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Cannabinoid Clinic: CBCA

Updated: Mar 24, 2023

This article is brought to you by the new Higher Learning LV Core Cannabis course.


Welcome to homework assignment 1.1 of the Core Cannabis Lite Track from Higher Learning LV. When you complete this assignment, simply click the link at the bottom of the article to return to the master page for this training track.


Welcome to Cannabinoid Clinic, an education project powered by Higher Learning LV. This series provides cannabis and hemp industry professionals with easily digested cannabinoid profiles that ask little of your time—but provide plenty of science-based information.

There are two categories of cannabinoids: Phytocannabinoids and endocannabinoids. Phytocannabinoids are those produced by cannabis/marijuana/hemp, while endocannabinoids are made by the human body. This series covers both.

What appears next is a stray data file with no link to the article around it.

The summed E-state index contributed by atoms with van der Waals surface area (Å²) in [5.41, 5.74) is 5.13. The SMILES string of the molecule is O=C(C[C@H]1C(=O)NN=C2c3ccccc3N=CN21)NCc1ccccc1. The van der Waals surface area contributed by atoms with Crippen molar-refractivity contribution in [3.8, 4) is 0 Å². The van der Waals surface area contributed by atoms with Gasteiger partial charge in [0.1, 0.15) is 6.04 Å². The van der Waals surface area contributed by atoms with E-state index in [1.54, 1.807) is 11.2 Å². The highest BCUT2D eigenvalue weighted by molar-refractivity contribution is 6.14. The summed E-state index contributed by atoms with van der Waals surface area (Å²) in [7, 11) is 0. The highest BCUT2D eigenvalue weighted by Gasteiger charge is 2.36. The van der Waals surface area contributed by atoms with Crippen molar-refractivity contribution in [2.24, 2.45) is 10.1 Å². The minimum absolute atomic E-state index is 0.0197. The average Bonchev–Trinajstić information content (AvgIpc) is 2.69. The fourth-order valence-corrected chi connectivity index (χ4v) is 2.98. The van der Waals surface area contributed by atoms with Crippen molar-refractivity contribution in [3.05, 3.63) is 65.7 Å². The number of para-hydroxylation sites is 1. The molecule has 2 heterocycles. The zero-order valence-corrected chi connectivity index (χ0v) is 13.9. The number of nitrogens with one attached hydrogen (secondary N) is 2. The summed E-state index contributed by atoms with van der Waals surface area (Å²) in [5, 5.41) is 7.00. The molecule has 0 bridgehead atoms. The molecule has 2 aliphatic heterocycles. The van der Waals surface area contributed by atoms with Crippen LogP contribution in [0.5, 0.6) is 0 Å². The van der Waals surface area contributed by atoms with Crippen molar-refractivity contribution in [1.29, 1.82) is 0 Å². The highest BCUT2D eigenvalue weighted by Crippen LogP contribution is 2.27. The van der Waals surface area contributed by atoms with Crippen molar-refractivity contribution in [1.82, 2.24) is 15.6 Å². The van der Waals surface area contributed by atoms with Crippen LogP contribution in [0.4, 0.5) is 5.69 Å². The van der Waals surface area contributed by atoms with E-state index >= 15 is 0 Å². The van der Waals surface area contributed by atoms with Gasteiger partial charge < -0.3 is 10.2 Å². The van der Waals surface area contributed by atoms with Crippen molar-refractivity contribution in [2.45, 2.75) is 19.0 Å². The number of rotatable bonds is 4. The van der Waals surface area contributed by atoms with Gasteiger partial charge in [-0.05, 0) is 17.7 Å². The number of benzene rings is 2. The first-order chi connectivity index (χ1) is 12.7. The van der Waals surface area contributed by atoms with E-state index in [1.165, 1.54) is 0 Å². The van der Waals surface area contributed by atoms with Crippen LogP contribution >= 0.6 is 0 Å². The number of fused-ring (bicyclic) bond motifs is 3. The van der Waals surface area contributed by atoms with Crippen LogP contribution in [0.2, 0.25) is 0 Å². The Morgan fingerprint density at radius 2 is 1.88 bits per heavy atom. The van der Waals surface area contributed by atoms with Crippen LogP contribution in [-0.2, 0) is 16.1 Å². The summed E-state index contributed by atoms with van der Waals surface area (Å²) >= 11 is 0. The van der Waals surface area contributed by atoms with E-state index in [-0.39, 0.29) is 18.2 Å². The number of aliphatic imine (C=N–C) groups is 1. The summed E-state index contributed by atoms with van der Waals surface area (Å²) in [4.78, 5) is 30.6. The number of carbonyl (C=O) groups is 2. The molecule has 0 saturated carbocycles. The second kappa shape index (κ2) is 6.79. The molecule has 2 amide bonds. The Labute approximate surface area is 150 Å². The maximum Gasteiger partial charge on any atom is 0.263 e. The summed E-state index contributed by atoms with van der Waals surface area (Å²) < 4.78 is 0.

CBCA molecular structure

What is CBCA?

Cannabichromenic acid (CBCA) is a minor cannabinoid and was first isolated in 1968 by Japanese researchers, two years following the discovery by Israeli researchers of the cannabinoid that it produces when decarboxylated, cannabichromene (CBC).

CBCA and is an acidic precursor cannabinoid that is produced by cannabigerolic acid (CBGA), another acidic precursor and a special molecule that has been dubbed the "mother of all cannabinoids." This is due to the fact that CBGA synthesizes not only cannabigerol (CBG), but also the important acidic precursors CBDA and THCA.

"Mature plants typically feature only a fraction of one percent of CBCA in dry weight by volume."

CBC is considered one of the four major cannabinoids produced by hemp and cannabis, along with cannabidiol (CBD), CBG, and tetrahydrocannabinol (THC). The volumes of CBCA peak early in the growth of a cannabis plant due to the position of this cannabinoid in the overall biosynthetic pathway of this botanical species. In fact, mature plants typically feature only a fraction of one percent of CBCA in dry weight by volume (typically 0.2-0.3 percent in most cultivars) because most of the CBCA was converted to CBC during the growth cycle of the plant.

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